A report by the Academy of Medical Scientists, commissioned by the UK government’s chief scientific advisor Sir Patrick Vallance, recommended that people should be encouraged to take vitamin D this winter to protect themselves from a possible second spike in Covid-19.
“It has been suggested that low levels of vitamin D – endemic within the UK, exacerbated by lockdown and which worsen over winter – may contribute to susceptibility to COVID-19,” said the scientist’s report.
Although there is little evidence that vitamin D reduces the risk of SARS-CoV-2 infection, the report said vitamin D “has been associated with a protective effect against acute respiratory tract infections and is known to be important to bone and muscle health”.
It added: “Given the protective effects of vitamin D against respiratory tract infections and wider health benefits, the Government should consider how to encourage the use of vitamin D this winter, particularly in vulnerable and low socio-economic groups.”
The British Nutrition Foundation estimates that around one in five UK adults have low levels of vitamin D, with the problem worse among ethnic minority groups with dark skin. Natural food sources of vitamin D meanwhile are limited to eggs, meat and oily fish (consumption of which is particularly low in the UK).
While it stressed the lack of current evidence to support taking vitamin D to specifically prevent or treat COVID-19, the BNF told FoodNavigator that a fortification strategy to improve dietary intakes, as well as increased communication to highlight natural dietary sources, are “obvious options for improving vitamin D status in the UK”.
It added that low vitamin D status is not a problem peculiar to the UK, with concentrations below recommended levels relatively common in Europe. It suggested that food manufacturers considering fortifying products with vitamin D bear in mind the differing reference intakes between Europe and the UK. While the UK government’s RNI is 10 μg/day, the RI for vitamin D that must currently be used for labelling purposes in Europe is 5 μg/day.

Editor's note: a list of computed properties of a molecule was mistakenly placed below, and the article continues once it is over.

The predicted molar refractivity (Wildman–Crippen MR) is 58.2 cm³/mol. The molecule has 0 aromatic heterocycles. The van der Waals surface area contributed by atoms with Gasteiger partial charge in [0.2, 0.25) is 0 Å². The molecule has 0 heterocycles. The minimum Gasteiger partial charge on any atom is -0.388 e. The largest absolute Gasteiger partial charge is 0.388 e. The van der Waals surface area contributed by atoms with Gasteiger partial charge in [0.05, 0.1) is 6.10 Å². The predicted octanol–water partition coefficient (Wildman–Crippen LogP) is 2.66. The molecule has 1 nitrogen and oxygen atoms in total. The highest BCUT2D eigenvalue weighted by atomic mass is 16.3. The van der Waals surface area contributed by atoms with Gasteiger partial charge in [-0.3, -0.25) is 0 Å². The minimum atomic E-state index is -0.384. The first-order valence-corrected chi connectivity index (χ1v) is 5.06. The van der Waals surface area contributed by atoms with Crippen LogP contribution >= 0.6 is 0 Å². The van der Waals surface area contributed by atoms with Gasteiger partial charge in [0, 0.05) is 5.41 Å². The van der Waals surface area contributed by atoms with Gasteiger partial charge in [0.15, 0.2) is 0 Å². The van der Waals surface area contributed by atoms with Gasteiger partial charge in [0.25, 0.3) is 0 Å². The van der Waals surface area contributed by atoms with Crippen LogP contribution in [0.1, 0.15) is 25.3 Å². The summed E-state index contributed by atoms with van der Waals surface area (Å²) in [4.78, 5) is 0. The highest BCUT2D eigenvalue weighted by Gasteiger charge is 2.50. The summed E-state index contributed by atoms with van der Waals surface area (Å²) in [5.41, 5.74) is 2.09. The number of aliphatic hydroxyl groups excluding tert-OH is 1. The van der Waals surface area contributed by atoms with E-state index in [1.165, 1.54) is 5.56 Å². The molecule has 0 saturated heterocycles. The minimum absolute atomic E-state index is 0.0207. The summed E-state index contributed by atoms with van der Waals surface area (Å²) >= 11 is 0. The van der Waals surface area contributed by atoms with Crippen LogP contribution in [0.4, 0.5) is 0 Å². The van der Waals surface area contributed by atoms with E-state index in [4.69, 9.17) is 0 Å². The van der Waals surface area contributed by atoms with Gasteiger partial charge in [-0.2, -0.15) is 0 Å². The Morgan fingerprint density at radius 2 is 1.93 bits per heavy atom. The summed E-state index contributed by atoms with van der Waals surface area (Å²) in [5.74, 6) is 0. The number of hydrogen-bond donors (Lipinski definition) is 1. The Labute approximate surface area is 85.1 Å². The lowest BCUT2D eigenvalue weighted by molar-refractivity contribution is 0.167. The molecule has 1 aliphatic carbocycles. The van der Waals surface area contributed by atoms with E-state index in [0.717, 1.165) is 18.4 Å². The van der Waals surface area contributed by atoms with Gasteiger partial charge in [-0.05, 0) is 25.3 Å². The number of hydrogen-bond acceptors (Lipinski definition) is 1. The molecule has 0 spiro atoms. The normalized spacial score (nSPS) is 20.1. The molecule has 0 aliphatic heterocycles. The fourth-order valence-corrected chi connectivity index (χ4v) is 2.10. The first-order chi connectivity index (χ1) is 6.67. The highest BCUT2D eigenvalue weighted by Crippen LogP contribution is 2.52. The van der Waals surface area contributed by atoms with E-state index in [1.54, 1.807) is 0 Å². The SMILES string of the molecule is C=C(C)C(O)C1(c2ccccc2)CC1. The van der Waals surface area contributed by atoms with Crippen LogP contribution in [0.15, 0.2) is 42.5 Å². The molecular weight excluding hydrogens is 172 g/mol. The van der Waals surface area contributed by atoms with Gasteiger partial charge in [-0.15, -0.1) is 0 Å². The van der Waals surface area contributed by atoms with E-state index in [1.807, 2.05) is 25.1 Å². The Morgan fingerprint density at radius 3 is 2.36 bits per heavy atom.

Regulatory inconsistencies risk confusing consumers
In a paper written in May (which can be viewed here) BNF Director General Professor Judy Buttriss highlighted this difference as a potential barrier to voluntary fortification by food manufacturers, which risks compromising clear communication and creates the potential for consumers to feel ‘confused or misled’.
She wrote: “For example, a claim that a product provides 50% of the RI (as required by labelling regulations) might be interpreted to mean a content of 5 μg (half of the amount advocated per day by the UK government) rather than 2.5 μg. Furthermore, the wording used is restricted, and so labelling has to refer to the RI rather to more user-friendly words such as ‘daily needs’.”
She added that the regulatory landscape in Europe is complex for manufacturers, with fortification of foods permitted in some countries (e.g. the UK, Austria, Finland, Sweden) and prohibited in others (such as Norway and Denmark). In yet others, such as Germany, fortification of food categories (e.g. breakfast cereals) is tightly restricted and dependent on the fortificant used and product type (e.g. muesli vs. whole wheat cereals).
Shelf life and bioavailability are other barriers
The BNF highlighted other challenges for food brands potentially eyeing vitamin D opportunities in the COVID-19 era. To ensure consumer acceptability, it said changes to the sensory characteristics (the taste, texture and smell) need to be minimised.
“Processing using heat may affect stability, and different ways of cooking foods (e.g. boiling, frying or baking) may also impact on the final vitamin D content and bioavailability in the prepared food,” the nutrition organisation told us.
Fortification may also be at odds with the growing consumer interest in minimally processed ‘natural’ products, it said. Demand for short ingredient lists comprised of recognisable kitchen ingredients might predicate against fortification in some food formats.
D2 or not D2
In addition, the growing interest in plant‐based eating and flexitarian diets, and the increased availability of vegan‐style foods, means there is rising pressure on manufacturers from a section of the public to fortify foods with vitamin D2 (derived from fungus) rather than D3, which is extracted from sheep’s wool and therefore not acceptable to those following a strict vegan diet.
However, Vitamin D3 appears to be more bioavailable and have better shelf stability and reliability of supply than vitamin D2, said the BNF.